A modification of an existing court order, also known as a post-dissolution proceeding, is any family law matter brought in an effort to change the terms of an entered judgment. In other words, if the courts continue to retain jurisdiction over an issue pertaining to your dissolution, you may be able to seek further judicial intervention. Courts retain permanent jurisdiction over issues such as child support, visitation, and custody. Other issues may remain open to judicial intervention, while some may have their jurisdiction cut-off.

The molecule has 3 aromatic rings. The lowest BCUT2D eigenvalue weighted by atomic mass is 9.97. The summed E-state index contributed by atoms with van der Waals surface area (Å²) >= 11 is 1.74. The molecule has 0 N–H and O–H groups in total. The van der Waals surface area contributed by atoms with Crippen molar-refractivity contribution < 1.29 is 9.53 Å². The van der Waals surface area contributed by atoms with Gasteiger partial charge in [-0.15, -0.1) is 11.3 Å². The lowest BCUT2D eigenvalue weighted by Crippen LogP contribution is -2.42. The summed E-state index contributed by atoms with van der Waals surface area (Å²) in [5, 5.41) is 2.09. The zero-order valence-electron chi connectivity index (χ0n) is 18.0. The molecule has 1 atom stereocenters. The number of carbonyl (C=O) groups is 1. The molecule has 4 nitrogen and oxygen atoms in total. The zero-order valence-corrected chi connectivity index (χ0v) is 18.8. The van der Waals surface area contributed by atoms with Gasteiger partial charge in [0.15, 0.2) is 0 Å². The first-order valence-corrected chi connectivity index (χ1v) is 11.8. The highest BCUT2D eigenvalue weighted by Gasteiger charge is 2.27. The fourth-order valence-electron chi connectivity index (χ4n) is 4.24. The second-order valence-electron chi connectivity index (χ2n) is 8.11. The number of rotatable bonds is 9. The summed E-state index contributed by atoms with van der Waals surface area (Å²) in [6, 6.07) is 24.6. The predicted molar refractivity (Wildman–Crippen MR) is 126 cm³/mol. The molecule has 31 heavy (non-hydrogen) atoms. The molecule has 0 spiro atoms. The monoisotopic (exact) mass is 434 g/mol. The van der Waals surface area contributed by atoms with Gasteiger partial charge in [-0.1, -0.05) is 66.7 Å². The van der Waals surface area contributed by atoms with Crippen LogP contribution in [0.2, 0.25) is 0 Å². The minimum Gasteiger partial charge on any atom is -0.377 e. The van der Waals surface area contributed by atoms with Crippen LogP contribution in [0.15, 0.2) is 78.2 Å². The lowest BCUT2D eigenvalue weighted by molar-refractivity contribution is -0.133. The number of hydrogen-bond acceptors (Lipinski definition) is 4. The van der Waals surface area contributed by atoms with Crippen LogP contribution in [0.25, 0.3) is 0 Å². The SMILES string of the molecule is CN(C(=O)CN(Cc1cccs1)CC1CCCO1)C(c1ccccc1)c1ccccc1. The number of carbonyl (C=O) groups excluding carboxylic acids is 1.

For example, if you've already liquidated an asset pursuant to an order, it would be difficult to revisit the issue. Once it's done, it's done. Other provisions of your judgment may terminate the court's jurisdiction to revisit an issue that would otherwise remain open. Generally speaking, if the court retains jurisdiction over an issue, there must be some substantial change in circumstance to argue that previous orders ought to be changed or modified. Regardless of the issue, you should discuss it with one of our attorneys to determine whether or not it can be re-opened by the court.If your situation has changed significantly since your divorce was finalized, either due to a loss of income or a change of location, or if you have discovered that your ex-spouse has received a significant pay-raise and you believe your support payments should be decreased (if you are the payor) or increased (if you are the payee), or if you feel the custody arrangement is not in the best interests of your children, or if assets were omitted from the Orders of Court, the California Family Code allows the court to set aside or modify the judgment.